Newbery books have always been my “go to” reads. Whether I’m looking for an excellent story for myself or I need a solid recommendation for a young reader, that silver- or gold-foiled sticker always let me know that I had picked out a winner. Unfortunately for me, The Silver Pencil fell short of this assumption. Awarded the Newbery Honor Book distinction in 1945, Alice Dalgliesh’s coming-of-age (and semi-autobiographical) book is about a young girl who travels from Trinidad to England and then to New York while pursuing a career in teaching before ultimately stumbling upon success as a children’s author. This book is meant to mirror Louisa May Alcott’s Little Women, which was Janet’s first introduction to America. Unfortunately, Dalgliesh’s tale didn’t quite rise to the level of its literary inspiration and probably won’t have the same appeal with a young adult audience.

Published in 1944, the beginning of The Silver Pencil is full of racially insensitive and inappropriate cultural references. These obviously didn’t cause a ripple back then, but would clearly result in a tsunami today. Also, Janet’s favorite book is The Story of Little Black Sambo, which she shares repeatedly with youngsters that are in need of fast and effective entertainment. Although the story’s text and illustrations have undergone numerous revisions over the decades, its very title still conjures up negative feelings and emotions. With that being said, the remainder of the book is pretty safe although I felt no attachment to the story and had zero connection to its characters. Despite it being a beautifully written book, the words just hung there and felt lifeless—lacking any sense of warmth or feeling. Even when Janet was dealing with the death of her father, I didn’t feel her pain and loss although she was obviously experiencing it. Her experiences felt more like a list to be checked rather than a life that was lived.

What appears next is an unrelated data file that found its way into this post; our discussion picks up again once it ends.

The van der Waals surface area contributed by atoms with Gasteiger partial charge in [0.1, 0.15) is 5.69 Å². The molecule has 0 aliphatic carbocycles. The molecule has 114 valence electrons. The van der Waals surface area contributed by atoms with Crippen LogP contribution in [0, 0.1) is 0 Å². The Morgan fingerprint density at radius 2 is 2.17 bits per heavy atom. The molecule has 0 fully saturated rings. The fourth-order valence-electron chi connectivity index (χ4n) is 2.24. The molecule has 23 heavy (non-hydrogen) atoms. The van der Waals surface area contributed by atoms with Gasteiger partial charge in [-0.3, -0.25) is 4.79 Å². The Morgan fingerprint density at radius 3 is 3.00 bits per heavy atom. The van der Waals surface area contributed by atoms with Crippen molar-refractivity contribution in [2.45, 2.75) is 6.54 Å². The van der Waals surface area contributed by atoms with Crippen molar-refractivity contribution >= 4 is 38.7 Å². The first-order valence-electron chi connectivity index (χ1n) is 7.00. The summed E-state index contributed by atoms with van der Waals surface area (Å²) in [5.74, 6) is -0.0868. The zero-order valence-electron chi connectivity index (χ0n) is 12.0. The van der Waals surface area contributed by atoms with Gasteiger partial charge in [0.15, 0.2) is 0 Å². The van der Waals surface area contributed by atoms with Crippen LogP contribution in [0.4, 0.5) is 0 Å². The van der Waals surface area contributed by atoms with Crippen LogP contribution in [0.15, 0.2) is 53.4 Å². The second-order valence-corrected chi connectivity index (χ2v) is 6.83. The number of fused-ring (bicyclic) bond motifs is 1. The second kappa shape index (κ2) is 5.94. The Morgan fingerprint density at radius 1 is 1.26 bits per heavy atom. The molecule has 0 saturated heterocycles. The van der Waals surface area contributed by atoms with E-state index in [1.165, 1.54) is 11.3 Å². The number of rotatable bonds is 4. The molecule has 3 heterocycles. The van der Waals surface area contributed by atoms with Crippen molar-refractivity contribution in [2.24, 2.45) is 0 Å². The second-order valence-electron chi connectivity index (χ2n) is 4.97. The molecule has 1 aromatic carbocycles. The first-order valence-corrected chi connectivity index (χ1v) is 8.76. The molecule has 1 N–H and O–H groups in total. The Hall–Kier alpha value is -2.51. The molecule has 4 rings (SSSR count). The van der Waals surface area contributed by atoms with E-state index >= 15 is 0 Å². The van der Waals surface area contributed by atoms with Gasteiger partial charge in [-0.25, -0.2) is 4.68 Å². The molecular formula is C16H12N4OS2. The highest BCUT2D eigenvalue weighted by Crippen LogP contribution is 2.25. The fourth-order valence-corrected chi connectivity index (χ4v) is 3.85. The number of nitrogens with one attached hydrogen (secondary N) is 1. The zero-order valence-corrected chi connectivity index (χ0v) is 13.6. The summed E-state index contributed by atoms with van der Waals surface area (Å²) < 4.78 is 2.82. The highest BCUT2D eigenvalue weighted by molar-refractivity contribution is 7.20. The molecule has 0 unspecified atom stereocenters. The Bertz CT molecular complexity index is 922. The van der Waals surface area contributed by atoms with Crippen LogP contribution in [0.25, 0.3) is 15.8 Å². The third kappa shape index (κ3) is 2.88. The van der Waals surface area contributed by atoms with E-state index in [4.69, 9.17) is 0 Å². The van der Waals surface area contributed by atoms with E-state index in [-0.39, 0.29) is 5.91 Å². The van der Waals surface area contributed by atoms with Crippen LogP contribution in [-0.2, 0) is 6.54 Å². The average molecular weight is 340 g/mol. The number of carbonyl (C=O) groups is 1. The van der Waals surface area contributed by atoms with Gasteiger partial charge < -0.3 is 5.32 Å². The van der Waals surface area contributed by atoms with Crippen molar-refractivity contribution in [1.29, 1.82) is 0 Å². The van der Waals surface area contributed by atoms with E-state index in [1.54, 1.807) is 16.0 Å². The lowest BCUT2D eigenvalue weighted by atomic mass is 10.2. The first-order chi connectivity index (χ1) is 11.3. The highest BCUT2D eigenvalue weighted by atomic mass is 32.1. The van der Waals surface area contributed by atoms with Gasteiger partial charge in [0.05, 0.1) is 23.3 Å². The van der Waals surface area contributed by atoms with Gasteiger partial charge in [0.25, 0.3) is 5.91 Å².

Despite the low rating, I loved how Dalgliesh used stories and storytelling to bridge the gap between cultures and class, to calm the rowdy and connect the displaced, and to bring people together to make the world seem a little bit smaller. They say that the pen is mightier than the sword, but Janet Laidlaw and Alice Dalgliesh showed us that a silver pencil could be just as mighty…if not more.

Rating: 3/5

* Book cover image attributed to www.amazon.com

Ain’t No River by Sharon Ewell Foster

Ain’t No River  

Sharon Ewell Foster

Everyone and everything in Garvin Daniels’ life seem to be going wrong: her 70-something Meemaw is hanging out with a young and handsome fitness instructor named GoGo, her friend Ramona is embarking on a bicycling fundraiser with a pastor that she just met, and her high-powered law firm has given her a case that will surely mean the end of her career. Has the world gone crazy? After an involuntary leave of absence, Garvin decides to leave Washington, D.C. and head back to her hometown of Jacks Creek where she is determined to set things right…no matter what it takes.